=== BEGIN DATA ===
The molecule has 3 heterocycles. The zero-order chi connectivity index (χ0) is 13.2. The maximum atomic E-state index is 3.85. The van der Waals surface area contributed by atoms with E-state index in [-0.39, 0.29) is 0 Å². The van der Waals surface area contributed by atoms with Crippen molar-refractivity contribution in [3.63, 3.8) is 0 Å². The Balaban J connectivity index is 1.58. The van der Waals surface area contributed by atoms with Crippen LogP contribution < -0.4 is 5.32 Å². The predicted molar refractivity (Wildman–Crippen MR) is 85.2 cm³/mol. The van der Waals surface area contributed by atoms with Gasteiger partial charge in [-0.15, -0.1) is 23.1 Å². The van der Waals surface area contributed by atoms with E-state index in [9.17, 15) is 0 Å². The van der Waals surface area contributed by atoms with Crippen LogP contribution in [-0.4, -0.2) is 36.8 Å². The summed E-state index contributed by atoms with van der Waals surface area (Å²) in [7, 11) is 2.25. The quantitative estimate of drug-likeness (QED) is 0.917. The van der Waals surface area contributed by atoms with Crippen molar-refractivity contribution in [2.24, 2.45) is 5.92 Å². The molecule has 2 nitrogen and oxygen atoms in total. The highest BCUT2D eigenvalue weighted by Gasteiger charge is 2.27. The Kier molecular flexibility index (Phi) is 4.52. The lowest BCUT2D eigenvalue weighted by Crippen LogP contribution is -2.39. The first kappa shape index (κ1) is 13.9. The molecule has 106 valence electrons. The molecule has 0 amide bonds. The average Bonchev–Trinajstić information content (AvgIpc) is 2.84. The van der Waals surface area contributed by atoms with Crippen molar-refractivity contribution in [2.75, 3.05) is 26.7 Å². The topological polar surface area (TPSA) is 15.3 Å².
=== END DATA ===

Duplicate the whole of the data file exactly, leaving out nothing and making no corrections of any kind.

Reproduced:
The molecule has 3 heterocycles. The zero-order chi connectivity index (χ0) is 13.2. The maximum atomic E-state index is 3.85. The van der Waals surface area contributed by atoms with E-state index in [-0.39, 0.29) is 0 Å². The van der Waals surface area contributed by atoms with Crippen molar-refractivity contribution in [3.63, 3.8) is 0 Å². The Balaban J connectivity index is 1.58. The van der Waals surface area contributed by atoms with Crippen LogP contribution < -0.4 is 5.32 Å². The predicted molar refractivity (Wildman–Crippen MR) is 85.2 cm³/mol. The van der Waals surface area contributed by atoms with Gasteiger partial charge in [-0.15, -0.1) is 23.1 Å². The van der Waals surface area contributed by atoms with E-state index in [9.17, 15) is 0 Å². The van der Waals surface area contributed by atoms with Crippen LogP contribution in [-0.4, -0.2) is 36.8 Å². The summed E-state index contributed by atoms with van der Waals surface area (Å²) in [7, 11) is 2.25. The quantitative estimate of drug-likeness (QED) is 0.917. The van der Waals surface area contributed by atoms with Crippen molar-refractivity contribution in [2.24, 2.45) is 5.92 Å². The molecule has 2 nitrogen and oxygen atoms in total. The highest BCUT2D eigenvalue weighted by Gasteiger charge is 2.27. The Kier molecular flexibility index (Phi) is 4.52. The lowest BCUT2D eigenvalue weighted by Crippen LogP contribution is -2.39. The first kappa shape index (κ1) is 13.9. The molecule has 106 valence electrons. The molecule has 0 amide bonds. The average Bonchev–Trinajstić information content (AvgIpc) is 2.84. The van der Waals surface area contributed by atoms with Crippen molar-refractivity contribution in [2.75, 3.05) is 26.7 Å². The topological polar surface area (TPSA) is 15.3 Å².